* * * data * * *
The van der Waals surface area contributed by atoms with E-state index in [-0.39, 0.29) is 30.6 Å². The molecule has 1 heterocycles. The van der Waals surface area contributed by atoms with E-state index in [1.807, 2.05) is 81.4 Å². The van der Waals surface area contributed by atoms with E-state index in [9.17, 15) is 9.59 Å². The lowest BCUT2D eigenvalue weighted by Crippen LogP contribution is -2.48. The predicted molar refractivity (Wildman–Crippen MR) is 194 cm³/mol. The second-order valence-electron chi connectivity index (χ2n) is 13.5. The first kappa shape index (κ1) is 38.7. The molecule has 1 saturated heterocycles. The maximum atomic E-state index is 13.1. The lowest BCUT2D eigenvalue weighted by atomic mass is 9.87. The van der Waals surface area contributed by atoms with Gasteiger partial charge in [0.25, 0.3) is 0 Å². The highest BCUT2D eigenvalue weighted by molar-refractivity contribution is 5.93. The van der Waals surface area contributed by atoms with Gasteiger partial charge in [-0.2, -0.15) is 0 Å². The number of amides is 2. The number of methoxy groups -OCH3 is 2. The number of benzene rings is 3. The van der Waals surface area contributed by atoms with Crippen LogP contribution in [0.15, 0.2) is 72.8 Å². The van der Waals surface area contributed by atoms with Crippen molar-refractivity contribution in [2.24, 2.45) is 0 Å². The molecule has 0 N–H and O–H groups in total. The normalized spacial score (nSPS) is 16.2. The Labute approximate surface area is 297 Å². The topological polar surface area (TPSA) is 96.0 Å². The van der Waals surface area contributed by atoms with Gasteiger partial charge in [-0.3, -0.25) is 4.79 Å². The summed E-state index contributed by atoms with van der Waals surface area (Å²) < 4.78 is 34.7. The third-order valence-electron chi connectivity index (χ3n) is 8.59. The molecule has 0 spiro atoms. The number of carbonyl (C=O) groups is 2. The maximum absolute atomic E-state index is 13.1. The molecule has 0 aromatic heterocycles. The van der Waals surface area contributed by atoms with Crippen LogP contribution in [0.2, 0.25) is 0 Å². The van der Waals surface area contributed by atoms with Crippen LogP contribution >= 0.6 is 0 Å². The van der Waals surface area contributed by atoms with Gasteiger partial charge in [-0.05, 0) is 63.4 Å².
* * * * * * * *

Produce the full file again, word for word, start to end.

The van der Waals surface area contributed by atoms with E-state index in [-0.39, 0.29) is 30.6 Å². The molecule has 1 heterocycles. The van der Waals surface area contributed by atoms with E-state index in [1.807, 2.05) is 81.4 Å². The van der Waals surface area contributed by atoms with E-state index in [9.17, 15) is 9.59 Å². The lowest BCUT2D eigenvalue weighted by Crippen LogP contribution is -2.48. The predicted molar refractivity (Wildman–Crippen MR) is 194 cm³/mol. The second-order valence-electron chi connectivity index (χ2n) is 13.5. The first kappa shape index (κ1) is 38.7. The molecule has 1 saturated heterocycles. The maximum atomic E-state index is 13.1. The lowest BCUT2D eigenvalue weighted by atomic mass is 9.87. The van der Waals surface area contributed by atoms with Gasteiger partial charge in [0.25, 0.3) is 0 Å². The highest BCUT2D eigenvalue weighted by molar-refractivity contribution is 5.93. The van der Waals surface area contributed by atoms with Gasteiger partial charge in [-0.2, -0.15) is 0 Å². The number of amides is 2. The number of methoxy groups -OCH3 is 2. The number of benzene rings is 3. The van der Waals surface area contributed by atoms with Crippen LogP contribution in [0.15, 0.2) is 72.8 Å². The van der Waals surface area contributed by atoms with Crippen molar-refractivity contribution in [2.24, 2.45) is 0 Å². The molecule has 0 N–H and O–H groups in total. The normalized spacial score (nSPS) is 16.2. The Labute approximate surface area is 297 Å². The topological polar surface area (TPSA) is 96.0 Å². The van der Waals surface area contributed by atoms with Gasteiger partial charge in [-0.3, -0.25) is 4.79 Å². The summed E-state index contributed by atoms with van der Waals surface area (Å²) < 4.78 is 34.7. The third-order valence-electron chi connectivity index (χ3n) is 8.59. The molecule has 0 spiro atoms. The number of carbonyl (C=O) groups is 2. The maximum absolute atomic E-state index is 13.1. The molecule has 0 aromatic heterocycles. The van der Waals surface area contributed by atoms with Crippen LogP contribution in [0.2, 0.25) is 0 Å². The van der Waals surface area contributed by atoms with Crippen LogP contribution >= 0.6 is 0 Å². The van der Waals surface area contributed by atoms with Gasteiger partial charge in [-0.05, 0) is 63.4 Å².